It seems worth mentioning that the Steiner Academy Sussex Weald Initiative has now ended. The website now displays only this message;
We regret that this initiative is now closed.
This group made two applications and were turned down each time. The reason given was that they tried and failed to recruit a mainstream secondary teacher with leadership experience to the group.
They then began a third attempt which was abandoned in 2015.
Earlier this year they appealed for parents to contact them if they still wanted a Steiner style free school but this has clearly not come to anything, and it is a relief for those of us concerned about the welfare of children and families who accidently fall in to the Steiner trap to know that the danger has passed.
Setting up a school that is Steiner in all but name, and therefore would be free from the rules laid down by the Steiner Waldorf Schools Fellowship is a temptation for Steiner Initiative groups who realise rather late what they have got in to. The necessity for Eurythmy, Child Studies, anthroposophical training for teachers, and a handbook that mentions Atlantis, future epochs, the four temperaments and other such bizarre notions brings on a certain nervousness among those with an inquiring mind wondering what all this has to do with education.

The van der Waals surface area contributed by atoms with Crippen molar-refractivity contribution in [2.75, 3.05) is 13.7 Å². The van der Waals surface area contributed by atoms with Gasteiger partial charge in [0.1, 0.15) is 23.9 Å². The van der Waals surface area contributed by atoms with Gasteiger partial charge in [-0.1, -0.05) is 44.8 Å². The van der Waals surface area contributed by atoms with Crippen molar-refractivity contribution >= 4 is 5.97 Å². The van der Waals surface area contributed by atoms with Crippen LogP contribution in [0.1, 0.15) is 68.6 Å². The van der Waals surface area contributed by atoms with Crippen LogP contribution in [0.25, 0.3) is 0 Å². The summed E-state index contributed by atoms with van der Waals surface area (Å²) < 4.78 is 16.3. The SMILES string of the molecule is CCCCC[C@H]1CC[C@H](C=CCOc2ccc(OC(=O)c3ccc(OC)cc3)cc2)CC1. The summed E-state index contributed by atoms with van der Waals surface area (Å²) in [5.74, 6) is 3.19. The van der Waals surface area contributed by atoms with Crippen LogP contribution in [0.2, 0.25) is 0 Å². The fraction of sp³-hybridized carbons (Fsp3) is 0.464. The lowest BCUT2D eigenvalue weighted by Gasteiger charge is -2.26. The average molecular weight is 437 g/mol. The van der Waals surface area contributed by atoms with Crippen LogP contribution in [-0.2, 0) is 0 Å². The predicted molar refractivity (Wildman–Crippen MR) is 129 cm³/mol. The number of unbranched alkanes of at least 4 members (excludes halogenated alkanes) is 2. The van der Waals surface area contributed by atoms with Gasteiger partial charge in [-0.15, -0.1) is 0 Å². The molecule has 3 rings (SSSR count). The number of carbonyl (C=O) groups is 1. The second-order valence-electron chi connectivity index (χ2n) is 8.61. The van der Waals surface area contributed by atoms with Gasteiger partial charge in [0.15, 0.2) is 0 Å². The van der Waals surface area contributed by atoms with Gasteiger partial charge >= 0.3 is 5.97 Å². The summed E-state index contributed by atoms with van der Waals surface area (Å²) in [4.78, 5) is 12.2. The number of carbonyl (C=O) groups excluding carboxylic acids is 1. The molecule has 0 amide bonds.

The Stroud group abandoned formal Steiner identity and the use of the Steiner name just as they put in their second application, and this was of course turned down.
The recruiting problems experienced by existing Steiner academies have not eased, with the newest, in Bristol losing their Principal at the end of the last academic year after an unfavourable Ofsted report and bad reviews from unhappy parents. It has been a problem to find suitably experienced leadership staff with Steiner credentials to satisfy the SWSF, and crucially, to make the Steiner system measure up to the standards expected in education.
As inspections take place more and more Steiner schools have been found wanting. Some have closed, some are under threat and some are struggling. Parents regret their choice, and the DfE must shoulder the blame for these failures, after allowing such schools to open with public funding. This should never have happened in the first place .
The children of Sussex Weald are fortunate to have escaped.